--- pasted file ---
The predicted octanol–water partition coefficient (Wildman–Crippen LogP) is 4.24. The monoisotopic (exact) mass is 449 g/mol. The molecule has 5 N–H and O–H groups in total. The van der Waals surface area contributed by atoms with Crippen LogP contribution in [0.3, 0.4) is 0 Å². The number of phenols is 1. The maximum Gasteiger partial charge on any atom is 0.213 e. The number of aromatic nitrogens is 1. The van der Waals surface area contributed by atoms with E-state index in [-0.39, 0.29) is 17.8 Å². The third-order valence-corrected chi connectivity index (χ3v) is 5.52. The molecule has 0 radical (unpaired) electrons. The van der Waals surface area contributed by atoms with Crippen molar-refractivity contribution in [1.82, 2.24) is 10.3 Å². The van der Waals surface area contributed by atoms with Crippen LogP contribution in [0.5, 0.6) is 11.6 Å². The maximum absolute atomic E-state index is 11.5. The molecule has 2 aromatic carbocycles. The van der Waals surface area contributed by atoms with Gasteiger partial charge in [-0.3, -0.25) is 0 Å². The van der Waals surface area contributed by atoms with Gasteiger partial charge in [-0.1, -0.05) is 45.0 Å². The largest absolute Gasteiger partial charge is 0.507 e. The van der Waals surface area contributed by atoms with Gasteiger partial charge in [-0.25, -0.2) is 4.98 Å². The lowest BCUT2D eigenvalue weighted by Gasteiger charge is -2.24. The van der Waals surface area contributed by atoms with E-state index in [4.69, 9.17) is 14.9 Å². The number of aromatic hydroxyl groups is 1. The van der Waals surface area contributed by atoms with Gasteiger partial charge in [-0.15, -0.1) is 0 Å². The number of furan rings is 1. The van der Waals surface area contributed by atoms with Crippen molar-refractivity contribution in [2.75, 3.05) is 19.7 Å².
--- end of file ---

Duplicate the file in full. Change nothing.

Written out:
The predicted octanol–water partition coefficient (Wildman–Crippen LogP) is 4.24. The monoisotopic (exact) mass is 449 g/mol. The molecule has 5 N–H and O–H groups in total. The van der Waals surface area contributed by atoms with Crippen LogP contribution in [0.3, 0.4) is 0 Å². The number of phenols is 1. The maximum Gasteiger partial charge on any atom is 0.213 e. The number of aromatic nitrogens is 1. The van der Waals surface area contributed by atoms with E-state index in [-0.39, 0.29) is 17.8 Å². The third-order valence-corrected chi connectivity index (χ3v) is 5.52. The molecule has 0 radical (unpaired) electrons. The van der Waals surface area contributed by atoms with Crippen molar-refractivity contribution in [1.82, 2.24) is 10.3 Å². The van der Waals surface area contributed by atoms with Crippen LogP contribution in [0.5, 0.6) is 11.6 Å². The maximum absolute atomic E-state index is 11.5. The molecule has 2 aromatic carbocycles. The van der Waals surface area contributed by atoms with Gasteiger partial charge in [-0.3, -0.25) is 0 Å². The van der Waals surface area contributed by atoms with Gasteiger partial charge in [-0.1, -0.05) is 45.0 Å². The largest absolute Gasteiger partial charge is 0.507 e. The van der Waals surface area contributed by atoms with Gasteiger partial charge in [-0.25, -0.2) is 4.98 Å². The lowest BCUT2D eigenvalue weighted by Gasteiger charge is -2.24. The van der Waals surface area contributed by atoms with E-state index in [4.69, 9.17) is 14.9 Å². The number of aromatic hydroxyl groups is 1. The van der Waals surface area contributed by atoms with Gasteiger partial charge in [-0.15, -0.1) is 0 Å². The number of furan rings is 1. The van der Waals surface area contributed by atoms with Crippen molar-refractivity contribution in [2.75, 3.05) is 19.7 Å².